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  #1  
Old 04-27-2013, 11:55 PM
NurseLuthier NurseLuthier is offline
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Default Saving bone dust....am I the only one?

Many years ago when I was a budding young luthier (i.e. I was changing strings and doing basic work) I was told by the shop luthier that whenever I was filing a bone nut or saddle to save as much of the dust as possible and keep it in a container in my toolbox. This has come in handy many times for filling in nut slots. Yet....no one Ive ever talked to has ever heard of this practice. Any one here that does this? I also save rosewood and ebony dust for fill in and chip repair.
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Old 04-28-2013, 03:43 AM
steveyam steveyam is offline
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Originally Posted by NurseLuthier View Post
Many years ago when I was a budding young luthier (i.e. I was changing strings and doing basic work) I was told by the shop luthier that whenever I was filing a bone nut or saddle to save as much of the dust as possible and keep it in a container in my toolbox. This has come in handy many times for filling in nut slots. Yet....no one Ive ever talked to has ever heard of this practice. Any one here that does this? I also save rosewood and ebony dust for fill in and chip repair.
Loads of techs and luthiers do it. I've got a small pot containing a couple of teaspoons of bone dust. I keep it next to my gas fire to keep it dry as it is hydroscopic.
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Old 04-28-2013, 08:39 AM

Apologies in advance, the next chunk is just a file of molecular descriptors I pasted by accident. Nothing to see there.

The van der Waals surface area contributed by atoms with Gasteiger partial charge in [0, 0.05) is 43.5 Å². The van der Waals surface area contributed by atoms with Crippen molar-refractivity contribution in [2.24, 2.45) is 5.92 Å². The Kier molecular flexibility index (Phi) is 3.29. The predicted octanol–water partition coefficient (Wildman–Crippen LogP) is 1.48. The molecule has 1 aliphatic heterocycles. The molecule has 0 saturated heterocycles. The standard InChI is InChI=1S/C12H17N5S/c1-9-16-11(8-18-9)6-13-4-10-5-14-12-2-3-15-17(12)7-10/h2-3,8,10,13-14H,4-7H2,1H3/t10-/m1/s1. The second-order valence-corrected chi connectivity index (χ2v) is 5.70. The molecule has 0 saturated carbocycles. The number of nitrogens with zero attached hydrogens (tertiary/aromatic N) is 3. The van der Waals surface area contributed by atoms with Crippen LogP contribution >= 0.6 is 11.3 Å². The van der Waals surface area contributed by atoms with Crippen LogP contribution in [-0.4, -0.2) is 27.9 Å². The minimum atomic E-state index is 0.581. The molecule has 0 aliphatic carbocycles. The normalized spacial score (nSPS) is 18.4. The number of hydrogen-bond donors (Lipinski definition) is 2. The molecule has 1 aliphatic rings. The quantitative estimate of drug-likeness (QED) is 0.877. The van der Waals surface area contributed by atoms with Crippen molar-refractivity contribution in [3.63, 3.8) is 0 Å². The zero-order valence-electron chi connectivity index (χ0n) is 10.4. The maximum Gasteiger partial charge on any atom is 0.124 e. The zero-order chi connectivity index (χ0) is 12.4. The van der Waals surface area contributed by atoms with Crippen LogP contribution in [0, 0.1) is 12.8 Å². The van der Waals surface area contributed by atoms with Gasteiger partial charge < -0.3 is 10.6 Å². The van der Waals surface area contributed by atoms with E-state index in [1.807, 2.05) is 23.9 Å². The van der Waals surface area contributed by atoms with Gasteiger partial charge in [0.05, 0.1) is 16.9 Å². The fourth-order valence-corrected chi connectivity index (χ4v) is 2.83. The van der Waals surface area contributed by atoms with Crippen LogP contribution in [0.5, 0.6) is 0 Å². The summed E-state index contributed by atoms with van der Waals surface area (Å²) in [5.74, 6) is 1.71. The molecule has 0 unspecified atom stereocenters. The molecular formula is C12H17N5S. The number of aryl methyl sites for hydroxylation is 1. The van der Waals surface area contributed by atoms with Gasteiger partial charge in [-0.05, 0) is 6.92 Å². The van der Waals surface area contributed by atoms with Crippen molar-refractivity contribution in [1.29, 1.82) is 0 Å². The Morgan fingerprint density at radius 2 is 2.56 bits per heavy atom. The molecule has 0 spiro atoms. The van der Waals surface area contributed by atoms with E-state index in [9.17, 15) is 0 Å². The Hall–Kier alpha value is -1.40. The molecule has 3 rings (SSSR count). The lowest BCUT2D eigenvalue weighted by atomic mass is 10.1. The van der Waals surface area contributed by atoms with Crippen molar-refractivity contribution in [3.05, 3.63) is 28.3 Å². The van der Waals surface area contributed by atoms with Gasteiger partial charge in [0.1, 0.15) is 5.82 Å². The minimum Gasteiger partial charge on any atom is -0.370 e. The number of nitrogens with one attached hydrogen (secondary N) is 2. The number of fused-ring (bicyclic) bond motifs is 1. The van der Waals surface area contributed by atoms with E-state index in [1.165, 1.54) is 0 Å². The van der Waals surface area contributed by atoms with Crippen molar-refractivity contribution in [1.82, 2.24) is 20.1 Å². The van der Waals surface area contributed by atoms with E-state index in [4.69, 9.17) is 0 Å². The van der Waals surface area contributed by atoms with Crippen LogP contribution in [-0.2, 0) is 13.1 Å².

charles Tauber charles Tauber is offline
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Originally Posted by NurseLuthier View Post
Any one here that does this? I also save rosewood and ebony dust for fill in and chip repair.
I don't save bone dust - it never occurred to me to do so and I can easily make some if needed. However, I have saved containers of dust of ebony, rosewood, mahogany, pakauk and a few others.
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Old 04-28-2013, 10:05 AM
gauchita gauchita is offline
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I'v never kept bone dust. But I do have a wood dust collection. I mix it with super glue and use it as a filler .
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Old 04-28-2013, 02:15 PM
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I save it in a tiny ziplock bag. It's a good conversation piece cause people think I'm dealing drugs. What I can never keep enough of is rosewood and ebony dust.
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Old 04-28-2013, 02:29 PM
mr. beaumont mr. beaumont is offline
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I save it in a tiny ziplock bag. It's a good conversation piece cause people think I'm dealing drugs. What I can never keep enough of is rosewood and ebony dust.
That's hilarious...I do the same thing...I have one for bone and one with baking soda in it...i bought the little bags at a head shop. I also keep things like little screws in them...i have a drawer full of 'em.
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Old 04-28-2013, 07:08 PM
Ned Milburn Ned Milburn is offline
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Quote:
Originally Posted by NurseLuthier View Post
Many years ago when I was a budding young luthier (i.e. I was changing strings and doing basic work) I was told by the shop luthier that whenever I was filing a bone nut or saddle to save as much of the dust as possible and keep it in a container in my toolbox. This has come in handy many times for filling in nut slots. Yet....no one Ive ever talked to has ever heard of this practice. Any one here that does this? I also save rosewood and ebony dust for fill in and chip repair.